Yet we are faced with another dilemma. We’re a long way away from Jesus’ times; He no longer walks among us as He did in His earthly ministry. So, the question we’re left asking ourselves is, “Can Jesus help me or not? Does He still have authority over what afflicts me, and will He exercise His authority for my favour?” As Christians, we know He can—we believe He can. But alas, we doubt. Thus, we cry out with the father, “Lord, I believe! Help my unbelief!” How does Jesus help you today in the midst of your doubts?

Remember that as your pastor, I am here on the authority of the resurrected Jesus, who is ascended to the right hand of the Father. And you’re blessed to have two of these men—two pastors to whom you can go to hear Jesus speak His authority over you for your favour! As you heard Pastor Bakker speak during the Absolution this morning, as your pastors we come and speak by His stead and command—not our own, but the authority of Jesus. And He has given us authority to forgive your sins, to baptise you in the name of the Triune God, and to give you His body and blood in the Holy Eucharist for forgiveness, life, and salvation.

In these sacraments, you hear, feel, and even taste Christ’s authority for your favour. Whether you hear Christ’s words of Absolution, or remember what He did in your Baptism, or receive His body and blood in His Supper here at church, what you receive is Christ’s own authority to forgive you your sins and grant you life and salvation, even when you doubt. The boy’s father believed, but he was filled with doubt. Yet Jesus spoke His Word and released the boy despite the father’s crisis of faith.

Jesus does the same for you today. Your doubts, your sins—your doubting faith—cannot separate you from Christ and His authority to do what He came to this Earth to do, which is to forgive you your sins and give you His salvation. In the face of doubt, you hear Christ’s words of forgiveness with your very own ears; you were washed in His cleansing waters of Baptism, and you see it with your own eyes every time a baby is baptised here; and you touch with your own fingers and taste with your own tongue the forgiveness of Christ, and it is sweet. Nothing gets more real than that.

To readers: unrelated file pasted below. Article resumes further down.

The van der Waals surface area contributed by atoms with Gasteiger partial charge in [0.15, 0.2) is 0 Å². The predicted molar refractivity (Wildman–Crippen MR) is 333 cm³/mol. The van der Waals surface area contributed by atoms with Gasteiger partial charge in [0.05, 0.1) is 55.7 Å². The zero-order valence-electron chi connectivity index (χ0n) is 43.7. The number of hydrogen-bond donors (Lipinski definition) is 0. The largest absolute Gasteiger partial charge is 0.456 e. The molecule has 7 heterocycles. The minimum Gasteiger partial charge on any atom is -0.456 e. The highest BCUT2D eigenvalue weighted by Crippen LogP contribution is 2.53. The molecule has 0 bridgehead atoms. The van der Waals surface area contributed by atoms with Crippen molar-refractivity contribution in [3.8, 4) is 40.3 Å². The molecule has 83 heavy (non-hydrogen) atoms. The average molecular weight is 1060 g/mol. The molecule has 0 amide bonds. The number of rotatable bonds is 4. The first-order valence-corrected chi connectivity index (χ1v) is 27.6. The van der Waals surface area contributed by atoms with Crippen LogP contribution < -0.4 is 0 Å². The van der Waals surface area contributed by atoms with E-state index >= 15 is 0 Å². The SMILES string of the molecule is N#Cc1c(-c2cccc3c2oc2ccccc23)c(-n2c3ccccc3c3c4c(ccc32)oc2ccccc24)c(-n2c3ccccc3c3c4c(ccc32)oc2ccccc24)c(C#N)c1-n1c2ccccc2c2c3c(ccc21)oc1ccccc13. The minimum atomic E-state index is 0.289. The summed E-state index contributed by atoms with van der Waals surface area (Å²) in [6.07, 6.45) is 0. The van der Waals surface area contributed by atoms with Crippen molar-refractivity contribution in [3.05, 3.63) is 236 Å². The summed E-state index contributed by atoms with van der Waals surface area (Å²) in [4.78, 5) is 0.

Remember, Christ did send out His disciples with His authority to heal and to exercise demons, even though they failed in this instance because they apparently weren’t in prayer. Christ hasn’t given me authority to heal, but He has given me authority to forgive your sins in Absolution, whether that be publicly like we all did at the beginning of the service, or privately in either of our offices. He has also given Pastor Bakker and I authority to baptise you and to give you His body and blood in the Lord’s Supper. It is not me or Pastor Bakker that makes these sacraments effective, but the very Word of God—that same Word of God that created the entire universe and you simply by speaking. So, Bienvenidos. Tervetuloa. Welcome. Welcome home to Zion, where you receive this same spoken Word that, when you hear the words, “I forgive you” from your pastor, it is so, no matter what; for our doubts and feelings are not powerful enough to undo the Word of God that makes all things new and out of nothing, thanks be to God.

Let us pray: O Christ, Thou Incarnate Word of God through whom all things were created, grant us strength and courage when our faith is weak. Lead us to trust in Thy Word of forgiveness when the blinders of doubt are too thick for us to see past, that we may rest assured that Thy efficacious Word does what Thou sayest in spite of ourselves; for Thou live and reign with the Father and the Holy Spirit, one God, now and forever. Amen.

Bibliography

Schumacher, Frederick J. and Dorothy A. Zelenko. For All the Saints: A Prayer Book For and By the Church. Volume IV: Year 2, The Season After Pentecost. Delhi, NY: The American Lutheran Publicity Bureau, 1998.